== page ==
Little Pink Pill: So-called Female Viagra may be available in the US as early as 2015

In 2013, researchers completed clinical trials of a drug called Lybrido. This drug is one of the first that has increased female sexual desire at rates that are both statistically significant and clinically relevant. Lybrido represents a major breakthrough for women with Female Sexual Dysfunction (FSD). Despite the fact that as many as 40% of women in the U.S. may suffer from FSD over the course of a lifetime, this disorder has been persistently ignored and treatments are almost non-existent. Although Lybrido may be prescribed for many forms of FSD, it is targeted at one subset in particular: Hypoactive Sexual Desire Disorder (HSDD). HSDD is defined as a persistent lack of sexual desire that causes the individual distress or difficulty in relationships.

Lybrido is a combination of testosterone and the drug Sildenafil, the active ingredient in Viagra. Specifically, Sildenafil causes relaxation of smooth muscle tissue and thus allows more blood to flow into sexual organs. As with anything involving female sexuality, the arrival of Lybrido is not without controversy. Several articles cite fears that Lybrido will make women “sexually aggressive.” Interestingly, there was little to no fear of Viagra increasing men’s sexual aggressiveness, despite the fact that the majority of sexually violent crimes are committed by men.

Perhaps this is because society views “sexually aggressive” women as a threat to monogamy and thus the social norm of the nuclear family. We are taught that women, in their “normal” state, desire monogamy above all else, that for women, sexual attraction grows with emotional connection and stability.

But is this true? The answer is hard to determine as scientific studies of female sexuality are few and far between. Certainly, some studies, which have relied largely on sexual questionnaires, seem to support the notion of woman as an essentially monogamous creature, a creature whose desire grows with increasing familiarity with her lover.

But are these women’s true desires or have women simply internalized society’s expectations for them? A study by Meredith Chivers of Queen’s University aimed to answer this exact question. Chivers played 90 second sound bites describing pornographic encounters with male and female individuals, described as both long time lovers and strangers. Her subjects, all straight females, verbally reported the most desire for the male long-time lovers, in accordance with societal expectations.

But self-reports were not the only measurements that Chivers took. She also used a plethysmograph to collect data about genital blood flow, another metric for measuring desire. Interestingly, the plethysmograph data seemed to completely contradict self-reports. Subjects experienced attraction to both female strangers and friends. Interestingly, women experienced the most blood flow for male strangers and the least for male long-time lovers. According to physical measurements of arousal, then, women feel the most sexual desire for strangers.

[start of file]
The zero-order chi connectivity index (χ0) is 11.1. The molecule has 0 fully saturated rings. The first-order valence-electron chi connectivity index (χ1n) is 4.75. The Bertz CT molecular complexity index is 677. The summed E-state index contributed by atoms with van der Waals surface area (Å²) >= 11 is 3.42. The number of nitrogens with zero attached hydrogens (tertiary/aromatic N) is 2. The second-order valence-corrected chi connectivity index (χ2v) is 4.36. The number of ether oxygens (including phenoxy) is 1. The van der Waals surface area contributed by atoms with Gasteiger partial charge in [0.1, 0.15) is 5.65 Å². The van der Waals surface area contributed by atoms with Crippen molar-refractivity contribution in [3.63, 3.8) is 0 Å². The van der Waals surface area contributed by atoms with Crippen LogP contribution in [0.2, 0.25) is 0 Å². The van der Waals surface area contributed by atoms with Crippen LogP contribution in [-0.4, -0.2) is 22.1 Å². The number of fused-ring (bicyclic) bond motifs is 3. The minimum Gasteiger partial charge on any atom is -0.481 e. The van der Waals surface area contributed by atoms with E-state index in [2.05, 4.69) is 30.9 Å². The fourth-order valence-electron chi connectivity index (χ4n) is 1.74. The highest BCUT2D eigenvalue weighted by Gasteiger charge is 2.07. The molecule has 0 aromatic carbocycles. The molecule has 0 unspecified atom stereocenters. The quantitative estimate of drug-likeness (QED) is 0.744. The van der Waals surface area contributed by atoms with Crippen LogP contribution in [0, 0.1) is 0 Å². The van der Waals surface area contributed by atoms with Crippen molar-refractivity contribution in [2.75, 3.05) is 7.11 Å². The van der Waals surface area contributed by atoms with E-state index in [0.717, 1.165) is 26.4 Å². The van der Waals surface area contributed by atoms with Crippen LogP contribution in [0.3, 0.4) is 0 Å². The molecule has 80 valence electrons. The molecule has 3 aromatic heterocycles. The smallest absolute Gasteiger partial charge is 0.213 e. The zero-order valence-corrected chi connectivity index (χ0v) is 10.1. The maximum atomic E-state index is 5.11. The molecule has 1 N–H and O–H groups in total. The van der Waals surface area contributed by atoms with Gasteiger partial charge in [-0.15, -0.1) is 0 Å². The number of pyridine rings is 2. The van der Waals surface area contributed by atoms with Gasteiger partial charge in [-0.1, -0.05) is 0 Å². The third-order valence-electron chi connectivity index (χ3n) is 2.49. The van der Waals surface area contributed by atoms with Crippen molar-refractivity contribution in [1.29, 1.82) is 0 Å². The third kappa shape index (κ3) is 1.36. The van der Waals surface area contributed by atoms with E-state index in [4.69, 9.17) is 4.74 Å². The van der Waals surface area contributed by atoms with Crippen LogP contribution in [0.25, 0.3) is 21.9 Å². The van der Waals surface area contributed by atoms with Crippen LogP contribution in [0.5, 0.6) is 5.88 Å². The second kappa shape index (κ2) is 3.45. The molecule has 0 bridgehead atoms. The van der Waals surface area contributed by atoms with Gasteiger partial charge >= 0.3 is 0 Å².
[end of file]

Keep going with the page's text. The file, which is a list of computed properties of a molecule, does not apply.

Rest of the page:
Marta Meana, a psychology professor at the University of Nevada, has come to a similar conclusion from her research – a series of in depth interviews with women in long-term relationships. Often, these women have lost desire for their long-term lovers and they wonder what is wrong with them. Being emotionally close, they are distraught that their sexual drive has fallen away. But Meana believes that this extreme emotional closeness might actually be the cause of the women’s sexual indifference. Meana asserts that, “female desire is not governed by the relational factors that, we like to think, rule women’s sexuality in contrast to men’s.”

But closeness, empathy, friendship – are they not an essential part of a healthy and long-lasting relationship? Is there a way to have these things without squelching desire? Lybrido, far from creating sexually rampant, promiscuous women, might actually help make monogamy stronger by alleviating sexual boredom. This is, of course, not guaranteed, but is certainly something to consider when the drug hits shelves in a few short years.

 

Sources

Bergner, Daniel. What Do Women Want?: Adventures in the Science of Female Desire. New York: HarperCollins, 2013.

Emotionalbrain.nl. N.p., 2013. Web. 28 Dec. 2013.

Krychman, Michael L., MD. “Female Sexual Disorders: Treatment Options in the Pipeline | Formulary Journal.” Formulary Journal. N.p., 28 Feb. 2013. Web. 28 Dec. 2013.

“Lybrido for Female Sexual Dysfunction.” Home. National Institutes of Health, July 2013. Web. 28 Dec. 2013.

Poels S, Bloemers J, van Rooij K, Goldstein I, Gerritsen J, van Ham D, van Mameren F, Chivers M, Everaerd W, Koppeschaar H, Olivier B, Tuiten A. Toward Personalized Sexual Medicine (Part 2): Testosterone combined with a PDE5 inhibitor increases sexual satisfaction in women with HSDD and FSAD, and a low sensitive system for sexual cues. Journal of Sexual Medicine 2013;10 (3):810-823.

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